Cosa de locos

Estoy freezada, she said in Spanglish. I am frozen. She was speaking to herself. Off her rocker, though more likely high. On something that would render her inmobile and at the same time make the paralysis seem amusing. She was giggling. On the corner of 96th and Broadway on a winter night last year, too stoned to cross at the WALK hieroglyphic, and that was very funny. It was hard to tell how much of her freeze was due to the weather and how much to her head, but she was bundled up enough. Internally freezada. And that made her giggle. Or added to her giggles, which seemed to have started earlier.

In New York I got used to mentally altered people talking to themselves in public places. Once, not far from where years later I would see and hear the frozen girl, a middle aged man stood on a corner and yelled into the street that crossed Broadway, toward the west, ยกRoosevelt era un comemierda!, roughly "Roosevelt was an asshole!", though I doubt the speaker was old enough to have lived in FDR's time, except maybe as a very small child.

It might seem that all the solitary speakers I hear rant or muse out loud in Spanish. It's true that to me New York is an hispanoparlante city, but its mad speakers use many languages. Once on the subway I saw one such person signing to herself. This torrent of uncensored discourse does not even need sound. Of course, since I don't know sign language I don't know what she was saying. But when it's English or Spanish or a conflation of both I not only know what they're saying, I know.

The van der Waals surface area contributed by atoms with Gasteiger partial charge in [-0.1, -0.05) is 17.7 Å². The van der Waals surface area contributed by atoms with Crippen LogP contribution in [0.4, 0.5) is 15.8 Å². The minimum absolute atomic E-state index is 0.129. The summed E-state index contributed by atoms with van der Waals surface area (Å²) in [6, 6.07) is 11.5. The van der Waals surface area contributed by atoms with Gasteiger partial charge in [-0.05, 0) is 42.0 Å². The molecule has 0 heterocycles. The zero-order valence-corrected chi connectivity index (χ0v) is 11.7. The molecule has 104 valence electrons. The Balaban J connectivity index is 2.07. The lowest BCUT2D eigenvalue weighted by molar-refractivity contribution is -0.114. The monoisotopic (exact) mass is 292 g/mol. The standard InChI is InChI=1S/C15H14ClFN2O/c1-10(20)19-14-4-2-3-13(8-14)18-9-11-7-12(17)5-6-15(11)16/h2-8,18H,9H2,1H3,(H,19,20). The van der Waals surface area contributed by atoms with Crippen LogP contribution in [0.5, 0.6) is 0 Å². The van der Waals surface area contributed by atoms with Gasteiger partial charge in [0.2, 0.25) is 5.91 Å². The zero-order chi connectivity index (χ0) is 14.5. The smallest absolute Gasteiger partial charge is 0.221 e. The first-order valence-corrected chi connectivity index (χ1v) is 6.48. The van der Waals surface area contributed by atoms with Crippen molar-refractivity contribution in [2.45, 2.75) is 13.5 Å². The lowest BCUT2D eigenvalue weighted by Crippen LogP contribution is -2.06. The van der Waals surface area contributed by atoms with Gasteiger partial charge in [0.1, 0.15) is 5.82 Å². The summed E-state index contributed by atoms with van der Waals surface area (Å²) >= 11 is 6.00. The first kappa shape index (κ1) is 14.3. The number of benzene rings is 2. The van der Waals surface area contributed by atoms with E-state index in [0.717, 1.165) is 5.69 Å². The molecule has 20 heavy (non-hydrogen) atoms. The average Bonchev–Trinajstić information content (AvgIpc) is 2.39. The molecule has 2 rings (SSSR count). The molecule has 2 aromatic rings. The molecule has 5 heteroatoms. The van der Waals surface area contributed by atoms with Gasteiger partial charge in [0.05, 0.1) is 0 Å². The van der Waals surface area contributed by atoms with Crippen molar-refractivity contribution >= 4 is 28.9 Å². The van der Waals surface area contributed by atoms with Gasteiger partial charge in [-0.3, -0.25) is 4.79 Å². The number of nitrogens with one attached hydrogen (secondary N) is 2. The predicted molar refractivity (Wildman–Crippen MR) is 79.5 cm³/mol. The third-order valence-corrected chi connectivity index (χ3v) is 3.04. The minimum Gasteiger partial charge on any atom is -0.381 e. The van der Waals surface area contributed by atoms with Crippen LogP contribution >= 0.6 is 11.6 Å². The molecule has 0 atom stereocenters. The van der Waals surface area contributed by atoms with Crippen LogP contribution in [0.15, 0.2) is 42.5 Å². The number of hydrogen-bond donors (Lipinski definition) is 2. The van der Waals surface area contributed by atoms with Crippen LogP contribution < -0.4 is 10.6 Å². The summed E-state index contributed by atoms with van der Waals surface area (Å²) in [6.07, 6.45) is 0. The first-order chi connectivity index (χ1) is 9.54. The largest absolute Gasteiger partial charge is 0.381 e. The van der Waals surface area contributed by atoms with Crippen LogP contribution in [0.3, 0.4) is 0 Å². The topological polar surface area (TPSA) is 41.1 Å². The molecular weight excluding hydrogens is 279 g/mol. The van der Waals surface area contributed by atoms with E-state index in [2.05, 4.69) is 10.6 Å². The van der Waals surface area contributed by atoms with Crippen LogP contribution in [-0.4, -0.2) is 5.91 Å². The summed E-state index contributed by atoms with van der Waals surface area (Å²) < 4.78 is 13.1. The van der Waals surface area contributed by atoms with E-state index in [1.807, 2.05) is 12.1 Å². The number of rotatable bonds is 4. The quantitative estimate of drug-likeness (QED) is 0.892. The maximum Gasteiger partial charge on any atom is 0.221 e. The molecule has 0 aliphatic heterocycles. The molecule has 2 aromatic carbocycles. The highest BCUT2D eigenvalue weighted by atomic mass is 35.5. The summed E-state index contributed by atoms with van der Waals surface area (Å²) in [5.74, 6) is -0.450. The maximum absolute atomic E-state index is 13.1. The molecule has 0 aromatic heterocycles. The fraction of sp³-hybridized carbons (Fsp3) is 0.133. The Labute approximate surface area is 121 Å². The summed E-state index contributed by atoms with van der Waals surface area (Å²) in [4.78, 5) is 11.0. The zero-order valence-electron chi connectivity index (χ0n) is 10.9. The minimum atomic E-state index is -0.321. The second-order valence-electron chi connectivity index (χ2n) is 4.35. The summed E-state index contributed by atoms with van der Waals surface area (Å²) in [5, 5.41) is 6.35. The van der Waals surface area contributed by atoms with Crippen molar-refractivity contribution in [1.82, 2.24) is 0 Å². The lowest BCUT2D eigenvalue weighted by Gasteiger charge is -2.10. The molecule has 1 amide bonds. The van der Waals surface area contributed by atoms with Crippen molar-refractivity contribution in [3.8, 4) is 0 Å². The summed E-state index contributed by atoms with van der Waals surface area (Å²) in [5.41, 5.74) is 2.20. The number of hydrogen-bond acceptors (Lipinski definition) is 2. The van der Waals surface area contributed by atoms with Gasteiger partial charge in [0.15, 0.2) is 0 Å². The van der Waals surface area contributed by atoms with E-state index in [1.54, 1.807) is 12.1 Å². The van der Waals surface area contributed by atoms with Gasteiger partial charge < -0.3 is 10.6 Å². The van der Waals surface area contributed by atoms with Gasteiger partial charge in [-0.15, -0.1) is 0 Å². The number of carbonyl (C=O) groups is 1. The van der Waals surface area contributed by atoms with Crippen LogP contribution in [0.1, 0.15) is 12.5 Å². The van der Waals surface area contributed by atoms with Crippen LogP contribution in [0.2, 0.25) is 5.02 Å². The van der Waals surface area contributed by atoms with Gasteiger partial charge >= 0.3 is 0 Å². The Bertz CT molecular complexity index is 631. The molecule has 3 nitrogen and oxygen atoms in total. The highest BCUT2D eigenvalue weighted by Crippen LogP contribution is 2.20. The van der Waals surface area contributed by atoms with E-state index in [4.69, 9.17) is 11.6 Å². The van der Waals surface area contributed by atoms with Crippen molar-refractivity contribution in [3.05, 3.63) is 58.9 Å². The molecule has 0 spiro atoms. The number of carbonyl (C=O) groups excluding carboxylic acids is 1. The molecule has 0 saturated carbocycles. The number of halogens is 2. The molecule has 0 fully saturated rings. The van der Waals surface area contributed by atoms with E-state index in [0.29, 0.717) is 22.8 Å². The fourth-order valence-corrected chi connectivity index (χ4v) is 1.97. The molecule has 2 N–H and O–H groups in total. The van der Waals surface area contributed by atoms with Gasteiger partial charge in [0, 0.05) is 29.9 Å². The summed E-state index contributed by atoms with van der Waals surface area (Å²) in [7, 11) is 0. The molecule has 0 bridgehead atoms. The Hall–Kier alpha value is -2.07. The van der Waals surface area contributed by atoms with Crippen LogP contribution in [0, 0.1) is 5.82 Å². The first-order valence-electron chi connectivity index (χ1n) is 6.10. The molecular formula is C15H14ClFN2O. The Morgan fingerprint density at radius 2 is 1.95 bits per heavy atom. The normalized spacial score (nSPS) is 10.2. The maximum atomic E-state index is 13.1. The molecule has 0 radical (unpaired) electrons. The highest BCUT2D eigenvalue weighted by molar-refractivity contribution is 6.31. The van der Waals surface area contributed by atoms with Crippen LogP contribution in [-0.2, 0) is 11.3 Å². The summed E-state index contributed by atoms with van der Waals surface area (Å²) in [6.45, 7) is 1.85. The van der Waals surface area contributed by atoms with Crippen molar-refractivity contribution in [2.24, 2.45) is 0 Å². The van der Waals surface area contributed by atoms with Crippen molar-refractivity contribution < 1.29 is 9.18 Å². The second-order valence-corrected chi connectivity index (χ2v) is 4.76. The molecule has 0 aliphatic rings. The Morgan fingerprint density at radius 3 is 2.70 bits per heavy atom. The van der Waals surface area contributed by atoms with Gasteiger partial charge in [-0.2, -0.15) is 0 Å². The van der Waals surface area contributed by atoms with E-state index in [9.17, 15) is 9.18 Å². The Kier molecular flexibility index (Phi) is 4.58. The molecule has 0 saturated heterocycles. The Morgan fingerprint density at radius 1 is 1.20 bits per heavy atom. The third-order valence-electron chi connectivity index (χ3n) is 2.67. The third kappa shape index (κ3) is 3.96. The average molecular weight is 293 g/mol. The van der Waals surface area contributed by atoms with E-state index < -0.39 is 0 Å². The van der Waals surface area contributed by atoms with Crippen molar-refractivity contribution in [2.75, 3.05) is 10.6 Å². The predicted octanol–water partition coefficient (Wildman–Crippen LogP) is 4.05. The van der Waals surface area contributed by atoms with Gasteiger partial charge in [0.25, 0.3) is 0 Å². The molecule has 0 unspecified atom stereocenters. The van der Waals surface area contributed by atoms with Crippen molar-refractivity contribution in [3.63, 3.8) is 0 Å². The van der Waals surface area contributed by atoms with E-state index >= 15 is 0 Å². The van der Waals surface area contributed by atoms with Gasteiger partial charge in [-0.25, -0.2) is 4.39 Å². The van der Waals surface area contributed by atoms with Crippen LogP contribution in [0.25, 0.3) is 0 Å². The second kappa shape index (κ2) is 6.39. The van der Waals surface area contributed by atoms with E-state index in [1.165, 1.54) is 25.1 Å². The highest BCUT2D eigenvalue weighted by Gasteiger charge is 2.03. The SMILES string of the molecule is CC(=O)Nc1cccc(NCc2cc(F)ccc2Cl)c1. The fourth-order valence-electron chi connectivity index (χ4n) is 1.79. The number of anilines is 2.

I can follow their reasoning, and, most troubling, I agree. Well, I don't think Roosevelt, either Franklin Delano or Teddy, was a comemierda, but I generally think what they're saying makes perfect sense. I understand why the young Latina was freezada by a combination of the cold weather and the chemicals roiling in her brain. And, most importantly, I understand why it made her laugh. At face value, her situation was pathetic. But to her, and to me, her partner in madness, it was a cosmic joke, albeit one of diminutive proportions.

I talk to myself sometimes. Yes, I  know, cosa de locos, though people I've 'fessed up to admit that they do too. My favorite place is the car when I'm by myself. To sing along with the radio is commonplace, but what about making bombastic speeches? They argue no point, but are merely a series of high-flung rhetorical devices strung together as they occur to me. It's very satisfying. 

Sometimes I've made the mistake of doing this not while driving but walking. In public spaces. Once strolling through a park near my home I was having an interesting conversation with myself out loud when I was spotted and overheard by a couple of people I knew and was working with on a project. "Why, he talks to himself", one of them said. Quickly I said no, no, I was singing -- which doing out loud to oneself struck me as saner. They didn't believe me.

And here is the variable that I don't understand. I only talk to myself in Spanish. Could it be that I'm sane in my second language but quite nuts in my first? Did I become fluent in English in order to escape the madman who spoke Spanish? I'm incapable of talking to myself in English, the very notion seems ridiculous. But in Spanish I let it rip. Mercy. Or rather, misericordia.